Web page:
Broadband and landline faults and problems

15 October 2015

Are you having problems with your home phone or broadband?

Do you find your broadband service much slower than it used to be? Have you started having problems connecting, or is there a fault on your phone line?

Although no-one can guarantee an entirely fault-free service, your provider should be working hard to maintain the level of service they promised.

We know how frustrating it can be when things go wrong. If you’re having problems, this guide explains how you can get them sorted.

It includes advice to you help identify the cause of faults and report them to your provider, as well as information about what your provider should do to fix the problem, and what they should do if this takes longer than expected.

Have you made any recent changes?

Simple changes around your home can sometimes affect the speed of your broadband connection. These can include:

Putting in a telephone extension lead or changing your wiring. Extension leads can cause interference which lower your speed. If you have to use an extension lead, use a new, high quality cable with the shortest possible length. Tangled and coiled cables can also affect speeds.

Microfilters: Microfilters look like little white boxes and split the phone and broadband signals so that they don't affect each other. They should be plugged into every phone socket in use in your home.

Adding new electrical devices. Halogen lamps, electrical dimmer switches, stereo or computer speakers, fairy lights, TVs, monitors and AC power cords have all been known to affect routers. Keep your router as far away as possible from other electrical devices as well as those which emit wireless signals - such as cordless phones, baby monitors etc.

Moving your router off the floor. Try to place your router on a table or shelf rather than on the floor. Reducing the number of obstacles between your router and computer will give you a better wireless range.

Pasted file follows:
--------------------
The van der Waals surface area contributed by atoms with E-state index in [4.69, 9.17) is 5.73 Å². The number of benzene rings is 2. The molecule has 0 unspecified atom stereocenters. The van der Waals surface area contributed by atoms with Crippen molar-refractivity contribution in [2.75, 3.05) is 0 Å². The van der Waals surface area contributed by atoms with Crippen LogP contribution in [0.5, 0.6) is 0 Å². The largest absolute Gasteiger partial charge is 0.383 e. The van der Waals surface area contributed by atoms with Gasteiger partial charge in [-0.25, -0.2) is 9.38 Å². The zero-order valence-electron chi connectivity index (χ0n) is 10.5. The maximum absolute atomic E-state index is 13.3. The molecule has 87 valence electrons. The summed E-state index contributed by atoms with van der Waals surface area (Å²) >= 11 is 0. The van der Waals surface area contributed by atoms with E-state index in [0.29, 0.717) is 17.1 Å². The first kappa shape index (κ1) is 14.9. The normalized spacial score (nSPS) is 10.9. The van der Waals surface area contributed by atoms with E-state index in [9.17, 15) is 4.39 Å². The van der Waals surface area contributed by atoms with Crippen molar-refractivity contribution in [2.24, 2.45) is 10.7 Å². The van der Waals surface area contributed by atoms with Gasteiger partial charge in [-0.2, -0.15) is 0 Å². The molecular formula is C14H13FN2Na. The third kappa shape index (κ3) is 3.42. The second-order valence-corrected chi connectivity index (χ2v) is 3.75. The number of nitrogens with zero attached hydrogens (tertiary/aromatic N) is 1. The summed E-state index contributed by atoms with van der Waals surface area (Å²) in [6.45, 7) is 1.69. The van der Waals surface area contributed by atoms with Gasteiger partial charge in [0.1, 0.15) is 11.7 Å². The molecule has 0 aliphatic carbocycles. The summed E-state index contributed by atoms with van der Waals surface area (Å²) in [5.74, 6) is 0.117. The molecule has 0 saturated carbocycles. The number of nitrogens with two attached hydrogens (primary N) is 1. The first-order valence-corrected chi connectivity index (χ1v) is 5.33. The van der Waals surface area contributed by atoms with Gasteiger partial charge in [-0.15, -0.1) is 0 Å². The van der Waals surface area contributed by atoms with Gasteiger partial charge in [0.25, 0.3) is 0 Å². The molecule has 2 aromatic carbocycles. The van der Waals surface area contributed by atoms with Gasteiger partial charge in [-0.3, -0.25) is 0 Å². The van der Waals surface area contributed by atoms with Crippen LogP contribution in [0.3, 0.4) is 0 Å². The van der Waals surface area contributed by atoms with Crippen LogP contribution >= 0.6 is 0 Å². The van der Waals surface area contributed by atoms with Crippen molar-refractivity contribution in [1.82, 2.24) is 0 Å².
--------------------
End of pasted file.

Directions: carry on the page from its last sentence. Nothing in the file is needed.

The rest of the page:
Carrying out building work. Increasing the number or thickness of walls between the router and the devices that you use could also affect your broadband speeds.

If you believe any of the above could be the cause of your problems, contact your provider as they should be able to offer advice on how to improve your service. You can also read our practical tips for improving your broadband speed.

If you bought your phone/broadband contract online or over the phone and change your mind about your contract, you can cancel the service up to 14 days after you enter the contract.

If the broadband speeds you are receiving are significantly below the original estimate your provider gave you, you may have protections under the voluntary Code of Practice that covers most internet service providers

Is the problem with the network or the equipment?

Sometimes the problem can lie with the equipment your provider has given you, or the software loaded onto it. Older routers, for example, can cause connection problems and may need to be upgraded to the latest model or require a software update. If you think there might be a problem with your router, contact your provider. But be aware: some providers may charge you for a replacement, so check this first.